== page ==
Entangled: People and Ecological Change In Alaska’s Kachemak Bay
A well-written and deeply intriguing collection of essays on humans and nature in Alaska. . . The prose is vivid and the essays provide a clear sense of place and belonging . . . Readers who have never been to Alaska will come away with a clear sense of the landscape and the wildlife and people who inhabit it as well as an appreciation for the work of ecologists. ― Kirkus Reviews
Chronicling her quest for wildness and home in Alaska, naturalist Marilyn Sigman writes lyrically about the history of natural abundance and human notions of wealth—from seals to shellfish to sea otters to herring, halibut, and salmon—in Alaska’s iconic Kachemak Bay.
Kachemak Bay is a place where people and the living resources they depend on have ebbed and flowed for thousands of years. The forces of the earth are dynamic here: they can change in an instant, shaking the ground beneath your feet or overturning kayaks in a rushing wave. Glaciers have advanced and receded over centuries. The climate, like the ocean, has shifted from warmer to colder and back again in a matter of decades. The ocean food web has been shuffled from bottom to top again and again. In Entangled, Sigman contemplates the patterns of people staying and leaving, of settlement and displacement, nesting her own journey to Kachemak Bay within diasporas of her Jewish ancestors and of ancient peoples from Asia to the southern coast of Alaska. Along the way she weaves in scientific facts about the region as well as the stories told by Alaska’s indigenous peoples.
Nancy Lord, former Alaska Writer Laureate, author of Fishcamp and Beluga Days
“Sigman unites her ‘science brain’ with her naturalist’s heart and an insatiable curiosity to bring us a beautifully written account of human and ecological connections. Part memoir, part natural history, part quest into understanding the nature of change. Entangled will delight not just readers intrigued with Alaska’s resource and cultural history but all those concerned with what it means to know and honor a home place.”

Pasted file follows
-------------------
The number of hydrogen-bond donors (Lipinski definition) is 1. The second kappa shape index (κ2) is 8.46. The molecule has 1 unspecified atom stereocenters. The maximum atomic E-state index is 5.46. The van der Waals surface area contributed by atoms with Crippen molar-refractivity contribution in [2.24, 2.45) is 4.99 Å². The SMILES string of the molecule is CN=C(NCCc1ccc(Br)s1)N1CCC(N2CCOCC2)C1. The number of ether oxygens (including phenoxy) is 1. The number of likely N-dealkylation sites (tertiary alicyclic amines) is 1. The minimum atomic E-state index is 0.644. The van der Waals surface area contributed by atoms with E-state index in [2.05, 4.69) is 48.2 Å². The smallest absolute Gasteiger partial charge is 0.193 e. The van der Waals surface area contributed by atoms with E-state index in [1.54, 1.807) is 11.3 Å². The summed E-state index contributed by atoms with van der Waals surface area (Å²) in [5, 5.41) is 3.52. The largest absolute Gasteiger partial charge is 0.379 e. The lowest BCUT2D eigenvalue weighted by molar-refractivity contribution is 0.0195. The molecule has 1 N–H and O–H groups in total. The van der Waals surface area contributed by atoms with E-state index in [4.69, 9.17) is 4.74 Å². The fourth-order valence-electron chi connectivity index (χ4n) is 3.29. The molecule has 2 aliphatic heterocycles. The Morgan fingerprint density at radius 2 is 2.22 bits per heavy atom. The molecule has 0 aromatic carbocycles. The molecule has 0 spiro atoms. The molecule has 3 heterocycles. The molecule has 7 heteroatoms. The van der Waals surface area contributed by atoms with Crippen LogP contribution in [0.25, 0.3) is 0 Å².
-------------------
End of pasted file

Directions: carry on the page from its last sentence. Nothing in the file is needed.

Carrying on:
Sherry Simpson, author of Dominion of Bears, winner of 2015 John BurroughsMedal for Distinguished Natural History Book
“Entangled is a profound meditation on how the inhabitants of Kachemak Bay—human and nonhuman alike—have reckoned with the ebb and surge of cultural and ecological changes through time. With the curiosity of a biologist, the doggedness of a detective, and the eloquence of a poet, Sigman beautifully deciphers a landscape marked by abundance and scarcity, stability and disruption, loss and resilience, memory and story. The fascinating result is a scientific whodunit, a natural and cultural history, a deep map, an elegy, and, above all, a love letter.”
Amy Gulick, author of Salmon in the Trees: Life in Alaska’s Tongass Rain Forest
“Like creatures in an ephemeral tide pool, our lives are shaped by forces both within and beyond our control. In Entangled, Sigman shows us that life is messy, shift happens, and riding the waves of change is best done with a steady kayak, muck boots, and an inner compass.”
Craig Matkin, director of the North Gulf Oceanographic Society “This memoir is steeped in fast-moving, wondrously descriptive stories centered on the biology and archaeology of the Kachemak Bay region of Alaska within the context of her personal and family history. Whether it be the investigation of the sea otter and the ‘bidarki’s’ role in shaping shoreline ecology, or the chain of environmental fallout precipitated by a recent ocean warming event, or her telling of the spiritual and environmental story of the Kachemak people and their sudden mysterious disappearance; she constructs a far-reaching picture of sometimes sudden historic and current environmental change. She has crafted a must read for both local and visitor.